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Sachs targets elites, Reagan legacy in his new polemic

The debt-laden and unbalanced United States economy faces a historic crisis that calls for fundamental changes including higher taxes and major political reforms, economist Jeffrey Sachs argues in his new book.
/ Source: Reuters

The debt-laden and unbalanced United States economy faces a historic crisis that calls for fundamental changes including higher taxes and major political reforms, economist Jeffrey Sachs argues in his new book.

"At the root of America's economic crisis lies a moral crisis: the decline of civic virtue among America's political and economic elite," Sachs, a professor at Columbia University and a special adviser to United Nations Secretary-General Ban Ki-moon, states at the outset of "The Price of Civilization."

Much of the polemical book, which calls on wealthier Americans to pay more taxes and lauds the more socially minded economic systems in Scandinavia, is a direct assault on the Tea Party and libertarian philosophy that have come to dominate the Republican Party in recent years.

No surprise there, as Sachs for years has been a vocal champion of the dispossessed throughout the world in his role as director of the Earth Institute at Columbia and through his columns, speeches and books.

Also, not surprisingly, the book has riled conservative critics for whom hiking taxes is anathema in today's politics.

"The book's veneer of economic analysis cannot conceal what is essentially a crusade against the free enterprise ethic of our republic," Wisconsin Republican U.S. Representative Paul Ryan wrote in a scathing review in The Wall Street Journal.

In the first half of the book, Sachs explains how he thinks the country got where it is today, with its mammoth budget deficits, dilapidated infrastructure, high unemployment and a population suffused with angry politics and consumerism.

"We have become like the rats that press a lever for instant pleasure, courting exhaustion and ultimately starvation," he writes.

A major culprit, in Sachs's view, was the Reagan administration's "incorrect diagnosis that 'big government' had caused the economic crises of the 1970s."

He says this resulted in tax cuts on higher incomes, restrained federal spending on civilian programs, deregulation of major industries and outsourcing of government services.

"The deepest political impact of the Reagan era was the demonization of taxes," he said.

Other targets of his ire: Wall Street, corporations, passive Democrats, and President Barack Obama.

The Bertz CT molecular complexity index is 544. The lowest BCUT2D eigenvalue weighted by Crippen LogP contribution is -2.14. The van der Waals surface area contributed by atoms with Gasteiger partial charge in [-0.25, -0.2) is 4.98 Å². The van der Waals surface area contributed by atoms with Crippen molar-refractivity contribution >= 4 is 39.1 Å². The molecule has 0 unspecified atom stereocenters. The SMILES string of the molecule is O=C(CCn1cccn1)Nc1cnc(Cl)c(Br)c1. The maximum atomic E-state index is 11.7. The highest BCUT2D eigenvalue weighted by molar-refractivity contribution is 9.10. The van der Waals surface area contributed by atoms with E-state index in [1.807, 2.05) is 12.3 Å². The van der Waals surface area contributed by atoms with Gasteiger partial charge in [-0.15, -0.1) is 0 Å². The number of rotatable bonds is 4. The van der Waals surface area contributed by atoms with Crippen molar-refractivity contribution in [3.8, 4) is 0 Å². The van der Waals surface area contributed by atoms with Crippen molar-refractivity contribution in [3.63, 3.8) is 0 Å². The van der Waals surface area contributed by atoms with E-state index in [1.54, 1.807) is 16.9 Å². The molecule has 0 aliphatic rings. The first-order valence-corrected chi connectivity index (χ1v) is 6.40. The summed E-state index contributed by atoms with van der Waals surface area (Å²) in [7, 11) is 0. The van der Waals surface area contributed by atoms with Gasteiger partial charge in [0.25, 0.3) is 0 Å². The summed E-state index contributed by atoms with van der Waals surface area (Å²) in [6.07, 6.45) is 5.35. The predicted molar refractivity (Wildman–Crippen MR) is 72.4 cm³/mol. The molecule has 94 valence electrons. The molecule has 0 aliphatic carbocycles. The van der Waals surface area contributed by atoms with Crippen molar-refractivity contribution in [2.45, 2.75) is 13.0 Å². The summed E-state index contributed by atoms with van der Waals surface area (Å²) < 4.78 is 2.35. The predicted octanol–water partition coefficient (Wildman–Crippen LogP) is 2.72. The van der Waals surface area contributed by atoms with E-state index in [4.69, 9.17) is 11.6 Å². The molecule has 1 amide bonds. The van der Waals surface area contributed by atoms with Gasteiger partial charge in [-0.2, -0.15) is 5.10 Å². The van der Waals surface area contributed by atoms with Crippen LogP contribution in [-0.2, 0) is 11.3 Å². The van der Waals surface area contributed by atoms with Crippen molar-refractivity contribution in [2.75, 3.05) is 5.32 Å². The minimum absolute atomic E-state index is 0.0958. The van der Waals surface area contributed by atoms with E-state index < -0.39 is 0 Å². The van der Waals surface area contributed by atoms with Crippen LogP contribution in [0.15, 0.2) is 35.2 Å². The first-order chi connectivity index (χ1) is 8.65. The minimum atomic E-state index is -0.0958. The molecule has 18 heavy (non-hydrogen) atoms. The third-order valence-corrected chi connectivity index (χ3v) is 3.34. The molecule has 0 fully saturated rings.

"The Obama administration has been a government of continuity rather than change, as Wall Street, the lobbyists, and the military have remained at the center of American power and policy," Sachs writes in one of many passages critical of the Obama White House.


Sachs, whose previous books include "The End of Poverty" and "Common Wealth," supports his arguments with loads of data and citations ranging from opinion polls to philosophers.

The Buddha, he writes, "counseled us wisely about humanity's innate tendency to chase transient illusions rather than to keep our minds and lives focused on deeper, longer-term sources of well being."

Perhaps anticipating conservative critics like Ryan, Sachs repeatedly cites classic free-market advocates like Wilhelm Ropke, Milton Friedman and Friedrich Hayek for his arguments.

The latter two economists, along with John Maynard Keynes, Paul Samuelson and Adam Smith, Sachs writes, "were fully aware ... of the need for the government to be deeply engaged in public education, road building, scientific discovery, environmental protection, financial regulation and many other activities."

Sachs's prescriptions to get the U.S. out of its funk, if mostly of a liberal bent, have something for everybody.

He recommends a rise in public subsidies for unemployed young people to return to school; increased spending on infrastructure; ending the Bush tax cuts; and cutting the military's budget. But he also urges suspension of fiscal stimulus and the Fed's "quantitative easing" money policy.

"Monetary policy cannot solve America's employment problem," Sachs writes. "Temporary jobs in construction can be created through a Fed-led housing bubble, but when the bubble bursts we are left with the reality that America's manufacturing employment has fallen further under the weight of foreign competition and America's lack of global competitiveness.

"They are no solution for America's job crisis and threaten to destabilize the financial markets and undermine the country's long-term budget solvency," Sachs says.

Besides raising taxes on the wealthy, Sachs calls for a value-added tax and a tax on financial transactions, curbing tax evasion, and raising taxes on oil companies and banks.

As though to stress the fundamental nature of the country's current problems, Sachs also suggests addressing the political stalemates of the current day by reforming the Constitution "toward more parliamentarism, perhaps aiming toward a French-style mixed presidential-parliamentary system," with executive and legislative branches under a prime minister.

Such a system, he writes, would imbue politicians with a longer-term perspective of four to six years rather than the current two-year cycle, provide more proportional representation, and give more voting power to the poor.

Ultimately, Sachs places much of his hope in American youth, ethnically diverse "millennials" he says are socially liberal, better educated and more trusting of government.

Conversely, the Tea Party -- which he calls a "concoction of the anger of middle-aged, middle class white Americans" who are "easily manipulated" by status-quo interests - is aging.

"Time is against them," Sachs writes.